Shaw wrote: View Post
Looks about right... the sets were built using english units rather than metric, so even though english units are a pain to work with, working with the same units as the designers does help in examining their work.
I found that same thing in digging over the Sinclair drawings of the ship. Translating the various decimals back into standard fractions was very enlightening, not to mention making things a lot easier when using an architect's scale.
Very true, and yet another reason that I tend to think that Sinclair's drawings may be slightly "better" than Casimiro's, all conventional thinking to the contrary aside.

As I was doing my own model (well, it's not DONE yet, so technically I'm "still doing it") I kept coming up with nice, even, round proportional numbers (and ratios) when using his version and this seemed less the case with Casimiro's. In cases like that, where the two disagreed, I tended to stick closer to Sinclair.

When you think about the fact that the people who made the 11' miniature were almost certainly using an inch-based ruler, tape-measure, or yardstick to do most of their measurements... his version does seem to match that better.

Of course, this isn't "proof"... it's also possible that Sinclair assumed certain "nice round numbers" which weren't REALLY used in the model as he assumed them. But all things being equal, I'd be surprised if the Anderson company had used a lot of non-standard, non-fractional-inch measures as they built this thing!
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Old June 11 2009, 12:43 AM   #1047
Shaw
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Re: Another fan attempt at TOS deck plans

Here is the thing that one should keep in mind when considering the measurements of the Enterprise... she is more sculpture than anything else.

Lets look at one single part of the model as a for instance here... the tear-drop structure on the top of the primary hull.

What do we know about this piece of the model? Well, it is made of wood, originally a solid piece. It was based on the curves on the original Jefferies plans and should be 4 times the scale of the plans and the same structure on the 33 inch model (made a month earlier).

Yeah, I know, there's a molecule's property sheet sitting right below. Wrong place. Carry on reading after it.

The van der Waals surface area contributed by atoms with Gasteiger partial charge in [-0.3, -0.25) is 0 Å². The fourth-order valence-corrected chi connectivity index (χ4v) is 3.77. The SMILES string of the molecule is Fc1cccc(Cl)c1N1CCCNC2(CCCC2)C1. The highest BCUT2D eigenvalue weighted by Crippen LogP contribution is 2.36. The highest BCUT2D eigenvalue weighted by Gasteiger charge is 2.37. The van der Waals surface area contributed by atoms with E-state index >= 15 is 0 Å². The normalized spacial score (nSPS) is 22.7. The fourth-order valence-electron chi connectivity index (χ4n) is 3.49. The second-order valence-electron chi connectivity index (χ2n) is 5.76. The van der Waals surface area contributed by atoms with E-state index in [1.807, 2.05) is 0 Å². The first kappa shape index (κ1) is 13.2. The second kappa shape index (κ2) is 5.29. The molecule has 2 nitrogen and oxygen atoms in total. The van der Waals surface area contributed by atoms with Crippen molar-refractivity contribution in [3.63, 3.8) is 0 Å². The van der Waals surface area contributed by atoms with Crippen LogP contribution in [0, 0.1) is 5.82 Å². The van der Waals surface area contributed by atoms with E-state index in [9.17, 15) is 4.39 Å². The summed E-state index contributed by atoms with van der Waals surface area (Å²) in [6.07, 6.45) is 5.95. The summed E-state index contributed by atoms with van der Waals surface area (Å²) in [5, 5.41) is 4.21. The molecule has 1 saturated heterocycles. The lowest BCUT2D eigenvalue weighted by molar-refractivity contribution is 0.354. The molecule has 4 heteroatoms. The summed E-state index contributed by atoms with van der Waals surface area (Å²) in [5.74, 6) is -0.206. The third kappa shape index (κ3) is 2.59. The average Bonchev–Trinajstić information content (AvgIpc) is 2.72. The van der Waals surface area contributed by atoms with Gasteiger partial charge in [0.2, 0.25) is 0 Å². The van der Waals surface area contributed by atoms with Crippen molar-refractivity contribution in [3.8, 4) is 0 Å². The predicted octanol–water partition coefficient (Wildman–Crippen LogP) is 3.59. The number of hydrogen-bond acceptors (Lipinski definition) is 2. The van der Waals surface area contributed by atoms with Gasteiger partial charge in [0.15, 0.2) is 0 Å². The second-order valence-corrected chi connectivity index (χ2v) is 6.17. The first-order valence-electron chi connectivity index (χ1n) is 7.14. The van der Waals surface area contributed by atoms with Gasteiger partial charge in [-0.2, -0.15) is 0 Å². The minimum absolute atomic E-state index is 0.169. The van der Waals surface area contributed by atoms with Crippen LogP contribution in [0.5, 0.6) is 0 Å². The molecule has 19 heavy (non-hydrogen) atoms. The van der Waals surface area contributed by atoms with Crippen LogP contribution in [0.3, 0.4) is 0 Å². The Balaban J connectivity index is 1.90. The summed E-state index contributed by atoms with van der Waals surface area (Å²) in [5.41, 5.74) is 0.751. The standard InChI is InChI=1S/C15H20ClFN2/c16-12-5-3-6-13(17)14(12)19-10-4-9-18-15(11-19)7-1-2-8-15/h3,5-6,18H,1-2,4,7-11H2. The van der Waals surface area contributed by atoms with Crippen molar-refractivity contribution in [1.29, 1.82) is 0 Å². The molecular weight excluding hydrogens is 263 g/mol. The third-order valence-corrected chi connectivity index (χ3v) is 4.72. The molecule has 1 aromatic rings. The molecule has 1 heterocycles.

In December of 1964, how does one convert a curve on a drawing to something 4 times the size of the original? There are a few techniques available, but I would guess that they had a pantograph available to them.

Still, the shape is irregular. Odds are that the block of wood that they started with was originally some dimensions made up of nice measurements... but wouldn't end up in nice measurements after the carving and sanding was done in an attempt to match the drawn curves. You end up with a lot of human imperfections in the final dimensions of that piece.

And perfection wasn't the primary goal, finishing was. The one shot the model was needed for (the crane zoom in on the bridge set) had been shot on November 30th, and they needed a model to match that footage up with. The 11 foot model was started on December 8th and finished on December 29th. That gave three men (Richard Datin, Mel Keys and Vern Sion) three weeks to build that model.

Many of the measurements are not nice because of this. Another example is the primary hull, which is not a perfect circle, and is not exactly 4 times the size on the original drawings (or the 33 inch model).

It is a work of art and it is a credit to the near Herculean undertaking of her builders. And in a study of her, in many places you aren't going to find measurements that turn out to be nice numbers... no matter what units you use.

Again, all of this needs to be put into context... and not everyone is looking at this type of thing the same way. For me, this is a documentation of an important part of history, so all of these things play a role. For others, everything I just detailed is a massive waste of time, just round off to the nearest nice measurement and move on. I'm not expecting everyone to look at this the same way I do, though it would be nice if people did stop for a moment to reflect on these aspects (which, if you are still reading, you already have ).
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Old June 11 2009, 03:20 AM   #1048
Cary L. Brown
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Location: Austin, Texas
Re: Another fan attempt at TOS deck plans

Shaw wrote: View Post
Here is the thing that one should keep in mind when considering the measurements of the Enterprise... she is more sculpture than anything else.